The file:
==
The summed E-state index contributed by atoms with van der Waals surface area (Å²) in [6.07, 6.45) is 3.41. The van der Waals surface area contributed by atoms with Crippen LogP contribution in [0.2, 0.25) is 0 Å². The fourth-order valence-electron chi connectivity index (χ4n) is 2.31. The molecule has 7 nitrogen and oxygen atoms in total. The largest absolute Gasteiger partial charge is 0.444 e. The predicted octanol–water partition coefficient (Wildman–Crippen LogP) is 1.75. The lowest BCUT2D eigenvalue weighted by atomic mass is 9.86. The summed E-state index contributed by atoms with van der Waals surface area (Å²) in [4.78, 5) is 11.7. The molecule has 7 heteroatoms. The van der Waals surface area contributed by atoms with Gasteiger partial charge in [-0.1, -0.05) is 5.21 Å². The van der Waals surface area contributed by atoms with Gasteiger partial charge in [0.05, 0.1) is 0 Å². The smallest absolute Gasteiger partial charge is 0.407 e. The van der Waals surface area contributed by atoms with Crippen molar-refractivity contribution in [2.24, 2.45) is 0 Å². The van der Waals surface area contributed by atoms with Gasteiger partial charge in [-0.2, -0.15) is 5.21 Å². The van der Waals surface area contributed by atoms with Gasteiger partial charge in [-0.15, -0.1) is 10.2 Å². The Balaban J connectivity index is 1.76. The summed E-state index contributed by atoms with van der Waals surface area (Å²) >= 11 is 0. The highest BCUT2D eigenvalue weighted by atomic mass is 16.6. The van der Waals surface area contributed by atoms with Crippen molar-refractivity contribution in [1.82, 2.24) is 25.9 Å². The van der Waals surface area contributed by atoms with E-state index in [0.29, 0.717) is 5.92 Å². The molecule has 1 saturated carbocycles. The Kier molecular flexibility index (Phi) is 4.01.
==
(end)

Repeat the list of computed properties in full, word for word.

The summed E-state index contributed by atoms with van der Waals surface area (Å²) in [6.07, 6.45) is 3.41. The van der Waals surface area contributed by atoms with Crippen LogP contribution in [0.2, 0.25) is 0 Å². The fourth-order valence-electron chi connectivity index (χ4n) is 2.31. The molecule has 7 nitrogen and oxygen atoms in total. The largest absolute Gasteiger partial charge is 0.444 e. The predicted octanol–water partition coefficient (Wildman–Crippen LogP) is 1.75. The lowest BCUT2D eigenvalue weighted by atomic mass is 9.86. The summed E-state index contributed by atoms with van der Waals surface area (Å²) in [4.78, 5) is 11.7. The molecule has 7 heteroatoms. The van der Waals surface area contributed by atoms with Gasteiger partial charge in [-0.1, -0.05) is 5.21 Å². The van der Waals surface area contributed by atoms with Gasteiger partial charge in [0.05, 0.1) is 0 Å². The smallest absolute Gasteiger partial charge is 0.407 e. The van der Waals surface area contributed by atoms with Crippen molar-refractivity contribution in [2.24, 2.45) is 0 Å². The van der Waals surface area contributed by atoms with Gasteiger partial charge in [-0.2, -0.15) is 5.21 Å². The van der Waals surface area contributed by atoms with Gasteiger partial charge in [-0.15, -0.1) is 10.2 Å². The Balaban J connectivity index is 1.76. The summed E-state index contributed by atoms with van der Waals surface area (Å²) >= 11 is 0. The highest BCUT2D eigenvalue weighted by atomic mass is 16.6. The van der Waals surface area contributed by atoms with Crippen molar-refractivity contribution in [1.82, 2.24) is 25.9 Å². The van der Waals surface area contributed by atoms with E-state index in [0.29, 0.717) is 5.92 Å². The molecule has 1 saturated carbocycles. The Kier molecular flexibility index (Phi) is 4.01.